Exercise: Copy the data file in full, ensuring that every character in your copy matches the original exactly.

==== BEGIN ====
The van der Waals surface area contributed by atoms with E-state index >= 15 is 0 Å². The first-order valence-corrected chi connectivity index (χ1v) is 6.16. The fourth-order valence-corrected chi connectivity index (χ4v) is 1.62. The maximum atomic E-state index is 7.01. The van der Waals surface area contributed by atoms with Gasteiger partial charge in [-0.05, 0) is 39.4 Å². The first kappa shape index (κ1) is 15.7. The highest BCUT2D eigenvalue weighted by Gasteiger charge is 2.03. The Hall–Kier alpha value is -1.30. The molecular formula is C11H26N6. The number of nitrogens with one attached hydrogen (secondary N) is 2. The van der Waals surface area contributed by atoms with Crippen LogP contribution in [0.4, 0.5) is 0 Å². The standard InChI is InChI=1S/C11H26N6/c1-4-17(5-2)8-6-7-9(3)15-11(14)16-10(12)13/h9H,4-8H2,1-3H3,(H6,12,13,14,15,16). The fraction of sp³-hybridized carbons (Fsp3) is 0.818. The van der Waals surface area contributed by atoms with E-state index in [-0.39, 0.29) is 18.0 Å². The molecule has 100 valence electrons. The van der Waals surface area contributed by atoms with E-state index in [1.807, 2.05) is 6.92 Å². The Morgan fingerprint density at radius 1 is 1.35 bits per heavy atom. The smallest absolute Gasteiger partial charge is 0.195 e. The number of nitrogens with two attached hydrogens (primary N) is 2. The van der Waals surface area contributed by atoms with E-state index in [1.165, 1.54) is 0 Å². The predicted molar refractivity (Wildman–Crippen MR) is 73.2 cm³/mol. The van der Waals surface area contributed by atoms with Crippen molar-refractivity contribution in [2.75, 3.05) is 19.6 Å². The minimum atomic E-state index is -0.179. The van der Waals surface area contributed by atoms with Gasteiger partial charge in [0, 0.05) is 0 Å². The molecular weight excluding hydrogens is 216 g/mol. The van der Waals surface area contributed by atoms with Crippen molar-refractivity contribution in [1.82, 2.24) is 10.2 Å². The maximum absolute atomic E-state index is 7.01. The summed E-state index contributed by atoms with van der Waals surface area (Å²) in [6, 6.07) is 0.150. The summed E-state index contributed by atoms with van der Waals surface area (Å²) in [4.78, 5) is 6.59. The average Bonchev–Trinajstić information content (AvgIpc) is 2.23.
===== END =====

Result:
The van der Waals surface area contributed by atoms with E-state index >= 15 is 0 Å². The first-order valence-corrected chi connectivity index (χ1v) is 6.16. The fourth-order valence-corrected chi connectivity index (χ4v) is 1.62. The maximum atomic E-state index is 7.01. The van der Waals surface area contributed by atoms with Gasteiger partial charge in [-0.05, 0) is 39.4 Å². The first kappa shape index (κ1) is 15.7. The highest BCUT2D eigenvalue weighted by Gasteiger charge is 2.03. The Hall–Kier alpha value is -1.30. The molecular formula is C11H26N6. The number of nitrogens with one attached hydrogen (secondary N) is 2. The van der Waals surface area contributed by atoms with Crippen LogP contribution in [0.4, 0.5) is 0 Å². The standard InChI is InChI=1S/C11H26N6/c1-4-17(5-2)8-6-7-9(3)15-11(14)16-10(12)13/h9H,4-8H2,1-3H3,(H6,12,13,14,15,16). The fraction of sp³-hybridized carbons (Fsp3) is 0.818. The van der Waals surface area contributed by atoms with E-state index in [-0.39, 0.29) is 18.0 Å². The molecule has 100 valence electrons. The van der Waals surface area contributed by atoms with E-state index in [1.807, 2.05) is 6.92 Å². The Morgan fingerprint density at radius 1 is 1.35 bits per heavy atom. The smallest absolute Gasteiger partial charge is 0.195 e. The number of nitrogens with two attached hydrogens (primary N) is 2. The van der Waals surface area contributed by atoms with E-state index in [1.165, 1.54) is 0 Å². The predicted molar refractivity (Wildman–Crippen MR) is 73.2 cm³/mol. The van der Waals surface area contributed by atoms with Crippen molar-refractivity contribution in [2.75, 3.05) is 19.6 Å². The minimum atomic E-state index is -0.179. The van der Waals surface area contributed by atoms with Gasteiger partial charge in [0, 0.05) is 0 Å². The molecular weight excluding hydrogens is 216 g/mol. The van der Waals surface area contributed by atoms with Crippen molar-refractivity contribution in [1.82, 2.24) is 10.2 Å². The maximum absolute atomic E-state index is 7.01. The summed E-state index contributed by atoms with van der Waals surface area (Å²) in [6, 6.07) is 0.150. The summed E-state index contributed by atoms with van der Waals surface area (Å²) in [4.78, 5) is 6.59. The average Bonchev–Trinajstić information content (AvgIpc) is 2.23.